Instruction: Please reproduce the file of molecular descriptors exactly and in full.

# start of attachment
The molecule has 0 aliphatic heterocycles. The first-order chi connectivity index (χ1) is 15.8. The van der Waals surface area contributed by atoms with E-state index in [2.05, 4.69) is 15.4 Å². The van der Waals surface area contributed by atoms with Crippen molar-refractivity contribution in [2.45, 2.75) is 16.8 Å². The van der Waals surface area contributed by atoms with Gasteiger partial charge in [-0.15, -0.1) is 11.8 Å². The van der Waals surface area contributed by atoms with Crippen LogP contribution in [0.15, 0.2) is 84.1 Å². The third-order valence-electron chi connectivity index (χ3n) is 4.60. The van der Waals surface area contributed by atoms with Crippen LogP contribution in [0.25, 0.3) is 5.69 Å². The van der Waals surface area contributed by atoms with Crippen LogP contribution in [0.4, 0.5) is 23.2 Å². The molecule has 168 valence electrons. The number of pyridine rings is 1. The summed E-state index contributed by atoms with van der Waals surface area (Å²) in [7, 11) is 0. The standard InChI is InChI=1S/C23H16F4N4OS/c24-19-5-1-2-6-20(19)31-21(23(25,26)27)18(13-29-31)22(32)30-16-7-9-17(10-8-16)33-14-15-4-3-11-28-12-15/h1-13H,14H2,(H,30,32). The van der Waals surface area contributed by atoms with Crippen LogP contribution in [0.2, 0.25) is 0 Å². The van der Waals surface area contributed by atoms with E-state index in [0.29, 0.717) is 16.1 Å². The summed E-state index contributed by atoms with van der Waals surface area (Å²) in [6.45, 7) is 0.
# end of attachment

The molecule has 0 aliphatic heterocycles. The first-order chi connectivity index (χ1) is 15.8. The van der Waals surface area contributed by atoms with E-state index in [2.05, 4.69) is 15.4 Å². The van der Waals surface area contributed by atoms with Crippen molar-refractivity contribution in [2.45, 2.75) is 16.8 Å². The van der Waals surface area contributed by atoms with Gasteiger partial charge in [-0.15, -0.1) is 11.8 Å². The van der Waals surface area contributed by atoms with Crippen LogP contribution in [0.15, 0.2) is 84.1 Å². The third-order valence-electron chi connectivity index (χ3n) is 4.60. The van der Waals surface area contributed by atoms with Crippen LogP contribution in [0.25, 0.3) is 5.69 Å². The van der Waals surface area contributed by atoms with Crippen LogP contribution in [0.4, 0.5) is 23.2 Å². The molecule has 168 valence electrons. The number of pyridine rings is 1. The summed E-state index contributed by atoms with van der Waals surface area (Å²) in [7, 11) is 0. The standard InChI is InChI=1S/C23H16F4N4OS/c24-19-5-1-2-6-20(19)31-21(23(25,26)27)18(13-29-31)22(32)30-16-7-9-17(10-8-16)33-14-15-4-3-11-28-12-15/h1-13H,14H2,(H,30,32). The van der Waals surface area contributed by atoms with Crippen LogP contribution in [0.2, 0.25) is 0 Å². The van der Waals surface area contributed by atoms with E-state index in [0.29, 0.717) is 16.1 Å². The summed E-state index contributed by atoms with van der Waals surface area (Å²) in [6.45, 7) is 0.